Italian studio Filippo Bombace has renovated an apartment in one of the typical buildings of the 70s in Rome. These buildings are recognizable by their undulating balconies, which were very fashionable at the time. The architect Filippo Bombache masterfully transformed this house with the help of an unusual division of space, built on a geometric sequence of a straight line, a semicircle, and a quarter of a circle.
The apartments had to be made comfortable for a couple with children. The wave-like shape of the balcony was taken as a certain constant – and these curves were repeated with the help of slatted partitions. Spectacular wood sequences determined the design of the internal partitions and all the furnishing elements. The general technique of alternating straight and curved lines gave the name to the project – Dritta-curva. Thin oak partitions create a pleasant effect of transparency between all areas: entrance, intermediate spaces, kitchen, and office. The wood is also used for most of the cabinetry, furniture, and of course the wood paneling that covers the entire wall along the hallway running next to the living room.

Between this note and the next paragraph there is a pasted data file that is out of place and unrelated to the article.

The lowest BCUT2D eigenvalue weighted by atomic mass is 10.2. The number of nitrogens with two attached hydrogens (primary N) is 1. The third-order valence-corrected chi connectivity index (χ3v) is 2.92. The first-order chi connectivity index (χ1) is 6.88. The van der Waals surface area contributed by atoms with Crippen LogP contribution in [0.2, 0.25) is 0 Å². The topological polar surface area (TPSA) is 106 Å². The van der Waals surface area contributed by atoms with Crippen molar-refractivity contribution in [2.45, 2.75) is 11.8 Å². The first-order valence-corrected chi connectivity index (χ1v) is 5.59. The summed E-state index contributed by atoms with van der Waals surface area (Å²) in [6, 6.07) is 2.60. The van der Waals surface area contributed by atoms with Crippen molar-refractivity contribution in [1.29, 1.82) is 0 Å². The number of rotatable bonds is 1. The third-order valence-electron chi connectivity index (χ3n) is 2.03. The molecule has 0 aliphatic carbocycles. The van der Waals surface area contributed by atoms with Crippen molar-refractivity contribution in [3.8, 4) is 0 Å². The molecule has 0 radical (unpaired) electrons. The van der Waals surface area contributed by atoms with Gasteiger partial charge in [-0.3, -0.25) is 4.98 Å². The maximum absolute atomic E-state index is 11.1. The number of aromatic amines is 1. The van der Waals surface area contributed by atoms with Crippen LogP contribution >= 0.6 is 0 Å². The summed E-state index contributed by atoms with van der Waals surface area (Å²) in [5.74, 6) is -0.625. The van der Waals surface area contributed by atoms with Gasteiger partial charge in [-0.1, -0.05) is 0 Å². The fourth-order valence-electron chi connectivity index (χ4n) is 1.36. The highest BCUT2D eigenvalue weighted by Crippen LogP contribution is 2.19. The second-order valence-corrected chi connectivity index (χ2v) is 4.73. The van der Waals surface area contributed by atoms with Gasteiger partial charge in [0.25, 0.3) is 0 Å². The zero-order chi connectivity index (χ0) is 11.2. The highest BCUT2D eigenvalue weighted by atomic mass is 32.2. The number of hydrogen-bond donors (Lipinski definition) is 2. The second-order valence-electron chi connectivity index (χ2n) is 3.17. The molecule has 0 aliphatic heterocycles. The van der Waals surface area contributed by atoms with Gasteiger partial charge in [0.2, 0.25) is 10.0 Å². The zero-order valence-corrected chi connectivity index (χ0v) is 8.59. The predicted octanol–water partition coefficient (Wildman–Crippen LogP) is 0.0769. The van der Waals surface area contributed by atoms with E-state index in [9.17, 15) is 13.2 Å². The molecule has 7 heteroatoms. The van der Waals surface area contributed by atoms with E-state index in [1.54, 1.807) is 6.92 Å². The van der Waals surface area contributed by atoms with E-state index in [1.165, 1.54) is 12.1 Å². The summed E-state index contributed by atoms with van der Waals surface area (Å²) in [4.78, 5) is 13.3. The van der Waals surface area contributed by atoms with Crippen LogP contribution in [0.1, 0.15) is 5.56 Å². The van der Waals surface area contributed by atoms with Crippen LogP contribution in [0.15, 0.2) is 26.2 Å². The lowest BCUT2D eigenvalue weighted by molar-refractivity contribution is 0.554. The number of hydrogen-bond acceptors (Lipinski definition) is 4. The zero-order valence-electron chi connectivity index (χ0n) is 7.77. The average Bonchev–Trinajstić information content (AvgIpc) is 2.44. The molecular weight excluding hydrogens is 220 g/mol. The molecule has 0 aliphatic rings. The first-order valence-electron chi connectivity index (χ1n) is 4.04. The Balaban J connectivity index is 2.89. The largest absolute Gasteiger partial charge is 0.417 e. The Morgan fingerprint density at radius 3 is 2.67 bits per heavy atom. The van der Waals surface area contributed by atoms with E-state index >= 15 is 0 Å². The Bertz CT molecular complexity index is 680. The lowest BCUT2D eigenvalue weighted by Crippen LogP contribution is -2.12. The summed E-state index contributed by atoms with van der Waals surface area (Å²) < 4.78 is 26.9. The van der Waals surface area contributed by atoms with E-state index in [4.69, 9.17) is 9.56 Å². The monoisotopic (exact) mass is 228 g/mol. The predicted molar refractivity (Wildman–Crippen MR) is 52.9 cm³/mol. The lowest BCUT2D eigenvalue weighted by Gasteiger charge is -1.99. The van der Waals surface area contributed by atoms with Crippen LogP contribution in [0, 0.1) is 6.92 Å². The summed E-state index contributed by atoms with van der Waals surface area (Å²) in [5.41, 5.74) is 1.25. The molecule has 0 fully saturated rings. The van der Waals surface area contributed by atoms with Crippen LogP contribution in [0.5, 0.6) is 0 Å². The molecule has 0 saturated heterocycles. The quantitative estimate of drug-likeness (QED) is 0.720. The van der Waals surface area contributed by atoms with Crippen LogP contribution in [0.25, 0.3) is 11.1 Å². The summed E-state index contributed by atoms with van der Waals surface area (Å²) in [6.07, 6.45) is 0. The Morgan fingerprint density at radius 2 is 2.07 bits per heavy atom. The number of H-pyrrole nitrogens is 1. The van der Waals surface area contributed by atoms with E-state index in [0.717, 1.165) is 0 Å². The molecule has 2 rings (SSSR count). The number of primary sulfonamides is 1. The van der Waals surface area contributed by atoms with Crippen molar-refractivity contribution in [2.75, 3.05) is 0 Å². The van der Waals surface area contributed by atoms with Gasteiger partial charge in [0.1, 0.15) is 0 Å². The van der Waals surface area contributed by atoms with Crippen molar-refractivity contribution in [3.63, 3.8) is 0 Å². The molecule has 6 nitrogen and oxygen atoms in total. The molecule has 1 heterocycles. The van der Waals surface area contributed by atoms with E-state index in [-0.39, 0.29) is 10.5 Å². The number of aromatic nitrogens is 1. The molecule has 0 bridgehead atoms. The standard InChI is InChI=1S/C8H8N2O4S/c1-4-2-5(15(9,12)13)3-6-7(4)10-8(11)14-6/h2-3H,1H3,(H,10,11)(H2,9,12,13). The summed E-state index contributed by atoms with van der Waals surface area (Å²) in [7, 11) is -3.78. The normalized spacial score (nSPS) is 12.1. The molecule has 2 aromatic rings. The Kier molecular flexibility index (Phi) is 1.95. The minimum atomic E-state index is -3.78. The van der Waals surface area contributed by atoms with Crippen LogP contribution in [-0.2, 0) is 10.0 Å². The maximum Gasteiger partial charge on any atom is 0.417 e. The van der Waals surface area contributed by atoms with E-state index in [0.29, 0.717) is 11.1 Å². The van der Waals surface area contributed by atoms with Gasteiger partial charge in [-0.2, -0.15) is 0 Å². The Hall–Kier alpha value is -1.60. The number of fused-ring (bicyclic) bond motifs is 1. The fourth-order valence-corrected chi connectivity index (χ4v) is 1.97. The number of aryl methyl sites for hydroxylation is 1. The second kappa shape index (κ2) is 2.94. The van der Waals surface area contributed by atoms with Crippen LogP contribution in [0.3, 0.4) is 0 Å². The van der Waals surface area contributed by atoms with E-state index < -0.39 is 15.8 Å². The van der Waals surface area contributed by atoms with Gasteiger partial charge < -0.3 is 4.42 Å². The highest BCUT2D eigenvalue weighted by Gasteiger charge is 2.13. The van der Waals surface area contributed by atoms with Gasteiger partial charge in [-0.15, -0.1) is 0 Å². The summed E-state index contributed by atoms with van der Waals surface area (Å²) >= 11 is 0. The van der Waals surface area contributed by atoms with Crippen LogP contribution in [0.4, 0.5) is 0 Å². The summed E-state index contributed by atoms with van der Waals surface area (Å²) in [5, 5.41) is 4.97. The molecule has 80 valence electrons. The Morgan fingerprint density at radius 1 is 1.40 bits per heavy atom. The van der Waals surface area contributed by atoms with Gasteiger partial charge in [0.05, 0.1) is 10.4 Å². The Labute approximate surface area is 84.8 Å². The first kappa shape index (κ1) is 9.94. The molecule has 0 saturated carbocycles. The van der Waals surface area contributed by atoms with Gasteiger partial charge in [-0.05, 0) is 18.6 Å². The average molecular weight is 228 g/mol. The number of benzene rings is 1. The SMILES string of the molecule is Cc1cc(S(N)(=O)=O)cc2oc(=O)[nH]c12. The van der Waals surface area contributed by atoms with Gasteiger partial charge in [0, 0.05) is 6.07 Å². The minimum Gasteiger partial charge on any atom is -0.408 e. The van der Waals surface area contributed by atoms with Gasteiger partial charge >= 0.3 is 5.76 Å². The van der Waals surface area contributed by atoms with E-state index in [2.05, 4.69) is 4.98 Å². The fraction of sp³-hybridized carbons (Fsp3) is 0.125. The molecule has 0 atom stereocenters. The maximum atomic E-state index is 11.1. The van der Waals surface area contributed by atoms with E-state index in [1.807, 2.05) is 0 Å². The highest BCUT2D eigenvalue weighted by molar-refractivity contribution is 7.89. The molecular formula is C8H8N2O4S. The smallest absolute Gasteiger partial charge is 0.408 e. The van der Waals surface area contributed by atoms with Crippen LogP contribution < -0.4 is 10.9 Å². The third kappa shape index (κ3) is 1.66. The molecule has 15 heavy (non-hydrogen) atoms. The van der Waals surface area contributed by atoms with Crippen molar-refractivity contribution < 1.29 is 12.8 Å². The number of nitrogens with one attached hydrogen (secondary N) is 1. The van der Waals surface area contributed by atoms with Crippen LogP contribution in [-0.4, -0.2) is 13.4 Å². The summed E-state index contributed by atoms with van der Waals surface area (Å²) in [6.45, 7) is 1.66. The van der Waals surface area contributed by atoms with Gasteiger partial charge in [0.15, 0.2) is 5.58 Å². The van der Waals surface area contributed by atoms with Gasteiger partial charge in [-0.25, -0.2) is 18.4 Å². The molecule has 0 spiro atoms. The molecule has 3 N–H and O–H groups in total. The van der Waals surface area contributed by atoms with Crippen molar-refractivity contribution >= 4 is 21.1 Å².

The choice of materials and colors in the interior was carried out together with the customers. In the process, an approach was developed based on the use of oak wood, contrasting with the white color of the walls. In some details, Calacatta marble inserts are visible – most often this is due to the requirements of the premises or a specific function.
In the master bedroom, a closet was placed right in the center: it acts as a headboard. From here you can access the bathroom. The children’s bedrooms and their bathrooms are similarly organized, but color has been added here to make the place more age-appropriate – even providing a little girl a shelter behind a large retractable textile wall surrounding her wardrobe.
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